In California multiple (usually defense-oriented) articles are being published about the importance of a class action trail reversal in re: Duran v. US Bank National Association, California Court of Appeal, 1st Appellate Dist., (February 6, 2012). The articles incorrectly claim that statistical sampling cannot be used to prove liability in a class action case. The case is being described with words such as a “game changer” “seismic” and “enormous significance”.
Instead, the case stands for the simple proposition that a trial court needs to obtain competent statistical evidence before creating a sampling and statistics plan on its own. The case does not prevent statistical sampling or representative testimony; one simply needs to follow established statistical rules if one wants to embark on this time-saving path.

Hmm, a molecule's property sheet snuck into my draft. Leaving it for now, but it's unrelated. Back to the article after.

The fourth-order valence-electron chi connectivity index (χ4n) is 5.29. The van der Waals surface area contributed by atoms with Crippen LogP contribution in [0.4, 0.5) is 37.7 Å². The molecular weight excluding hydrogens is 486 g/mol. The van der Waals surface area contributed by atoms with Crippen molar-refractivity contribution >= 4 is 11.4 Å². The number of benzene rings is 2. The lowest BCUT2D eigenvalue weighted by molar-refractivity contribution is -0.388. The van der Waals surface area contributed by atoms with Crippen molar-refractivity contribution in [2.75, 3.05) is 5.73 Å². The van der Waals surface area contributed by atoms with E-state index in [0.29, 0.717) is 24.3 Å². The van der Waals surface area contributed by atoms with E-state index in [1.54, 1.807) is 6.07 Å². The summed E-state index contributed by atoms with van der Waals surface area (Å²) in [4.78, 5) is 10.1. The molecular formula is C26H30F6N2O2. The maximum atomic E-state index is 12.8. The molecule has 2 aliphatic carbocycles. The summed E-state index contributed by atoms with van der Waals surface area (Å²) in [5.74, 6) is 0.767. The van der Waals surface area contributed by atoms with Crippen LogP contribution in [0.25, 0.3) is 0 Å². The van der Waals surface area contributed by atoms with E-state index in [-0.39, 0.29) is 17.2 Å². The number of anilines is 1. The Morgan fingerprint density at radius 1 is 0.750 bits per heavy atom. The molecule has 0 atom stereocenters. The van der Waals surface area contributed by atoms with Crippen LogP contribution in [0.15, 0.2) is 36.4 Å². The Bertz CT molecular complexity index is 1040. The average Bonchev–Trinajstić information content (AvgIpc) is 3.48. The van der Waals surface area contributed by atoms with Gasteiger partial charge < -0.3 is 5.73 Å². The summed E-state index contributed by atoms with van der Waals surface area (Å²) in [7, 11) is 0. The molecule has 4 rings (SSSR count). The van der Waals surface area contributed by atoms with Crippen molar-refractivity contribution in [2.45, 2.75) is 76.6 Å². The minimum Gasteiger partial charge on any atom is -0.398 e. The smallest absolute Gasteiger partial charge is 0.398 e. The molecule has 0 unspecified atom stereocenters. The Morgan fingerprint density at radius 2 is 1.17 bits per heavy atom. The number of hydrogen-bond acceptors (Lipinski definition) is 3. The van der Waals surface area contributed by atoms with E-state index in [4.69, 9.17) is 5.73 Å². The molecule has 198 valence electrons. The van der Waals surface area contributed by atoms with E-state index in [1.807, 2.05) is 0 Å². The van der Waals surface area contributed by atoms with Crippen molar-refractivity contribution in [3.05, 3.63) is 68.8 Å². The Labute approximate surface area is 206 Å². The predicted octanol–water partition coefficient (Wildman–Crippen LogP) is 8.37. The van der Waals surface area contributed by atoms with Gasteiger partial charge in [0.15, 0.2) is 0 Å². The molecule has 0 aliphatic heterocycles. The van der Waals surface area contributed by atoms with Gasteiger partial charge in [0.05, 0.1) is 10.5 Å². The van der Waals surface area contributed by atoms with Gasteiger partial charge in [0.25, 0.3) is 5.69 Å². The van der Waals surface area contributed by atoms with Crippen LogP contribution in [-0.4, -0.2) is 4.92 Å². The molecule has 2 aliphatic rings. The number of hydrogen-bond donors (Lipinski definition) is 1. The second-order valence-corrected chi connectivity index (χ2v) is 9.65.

The Duran case is an employment class action which challenged the exempt classification of 260 salespersons. The defendant bank was primarily relying on the outside sales exemption. Although a job description for the class members clearly supported the exempt status, the factual issue was whether the actual job implementation comported with the job descriptions.
Somewhat surprisingly, this is not a case in which there was widely-contrasting expert testimony. The defendant (appellant) summarized the numerous reasons why the statistics themselves demonstrated that they should not be used. In contrast, at trial, the plaintiff generally said nothing about the statistical failings, other than noting the trial court had already ruled on such matters in the process of constructing the trial management plan.
In its simplest form, the trial court used too small a sample. The case’s underlying statistical issue involves sampling error. Sampling and related inferential statistics provide significant cost savings when compared to attempting to observe an entire population. The samples to be used must be selected randomly, meaning that each item in the population has an equal chance of being selected. Even if the sampling process is entirely random, there remains a possibility that the sample might not be representative of the true state of the population.